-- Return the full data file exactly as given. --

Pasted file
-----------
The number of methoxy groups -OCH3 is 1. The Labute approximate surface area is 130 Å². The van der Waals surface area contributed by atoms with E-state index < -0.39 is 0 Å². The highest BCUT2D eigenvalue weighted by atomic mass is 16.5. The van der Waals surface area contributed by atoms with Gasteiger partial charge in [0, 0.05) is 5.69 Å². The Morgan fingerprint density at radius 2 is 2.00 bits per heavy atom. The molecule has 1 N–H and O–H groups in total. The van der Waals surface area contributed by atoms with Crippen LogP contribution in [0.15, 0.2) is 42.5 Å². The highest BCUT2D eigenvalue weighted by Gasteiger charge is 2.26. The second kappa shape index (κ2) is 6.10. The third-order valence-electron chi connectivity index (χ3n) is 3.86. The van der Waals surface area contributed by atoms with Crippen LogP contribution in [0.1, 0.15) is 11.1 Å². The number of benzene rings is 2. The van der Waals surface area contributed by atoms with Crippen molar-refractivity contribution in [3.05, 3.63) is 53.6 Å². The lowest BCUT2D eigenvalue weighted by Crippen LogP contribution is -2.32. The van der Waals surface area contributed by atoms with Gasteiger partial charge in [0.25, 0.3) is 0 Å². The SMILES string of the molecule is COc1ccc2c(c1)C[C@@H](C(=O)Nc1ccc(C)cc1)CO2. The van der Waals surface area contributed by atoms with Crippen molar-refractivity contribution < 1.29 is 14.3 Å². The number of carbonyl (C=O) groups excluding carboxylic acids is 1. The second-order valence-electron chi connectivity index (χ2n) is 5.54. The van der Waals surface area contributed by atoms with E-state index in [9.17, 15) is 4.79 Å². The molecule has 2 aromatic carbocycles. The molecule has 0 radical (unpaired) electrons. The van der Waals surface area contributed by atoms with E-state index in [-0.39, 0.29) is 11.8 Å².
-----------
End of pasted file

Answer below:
The number of methoxy groups -OCH3 is 1. The Labute approximate surface area is 130 Å². The van der Waals surface area contributed by atoms with E-state index < -0.39 is 0 Å². The highest BCUT2D eigenvalue weighted by atomic mass is 16.5. The van der Waals surface area contributed by atoms with Gasteiger partial charge in [0, 0.05) is 5.69 Å². The Morgan fingerprint density at radius 2 is 2.00 bits per heavy atom. The molecule has 1 N–H and O–H groups in total. The van der Waals surface area contributed by atoms with Crippen LogP contribution in [0.15, 0.2) is 42.5 Å². The highest BCUT2D eigenvalue weighted by Gasteiger charge is 2.26. The second kappa shape index (κ2) is 6.10. The third-order valence-electron chi connectivity index (χ3n) is 3.86. The van der Waals surface area contributed by atoms with Crippen LogP contribution in [0.1, 0.15) is 11.1 Å². The number of benzene rings is 2. The van der Waals surface area contributed by atoms with Crippen molar-refractivity contribution in [3.05, 3.63) is 53.6 Å². The lowest BCUT2D eigenvalue weighted by Crippen LogP contribution is -2.32. The van der Waals surface area contributed by atoms with Gasteiger partial charge in [0.25, 0.3) is 0 Å². The SMILES string of the molecule is COc1ccc2c(c1)C[C@@H](C(=O)Nc1ccc(C)cc1)CO2. The van der Waals surface area contributed by atoms with Crippen molar-refractivity contribution < 1.29 is 14.3 Å². The number of carbonyl (C=O) groups excluding carboxylic acids is 1. The second-order valence-electron chi connectivity index (χ2n) is 5.54. The van der Waals surface area contributed by atoms with E-state index in [9.17, 15) is 4.79 Å². The molecule has 2 aromatic carbocycles. The molecule has 0 radical (unpaired) electrons. The van der Waals surface area contributed by atoms with E-state index in [-0.39, 0.29) is 11.8 Å².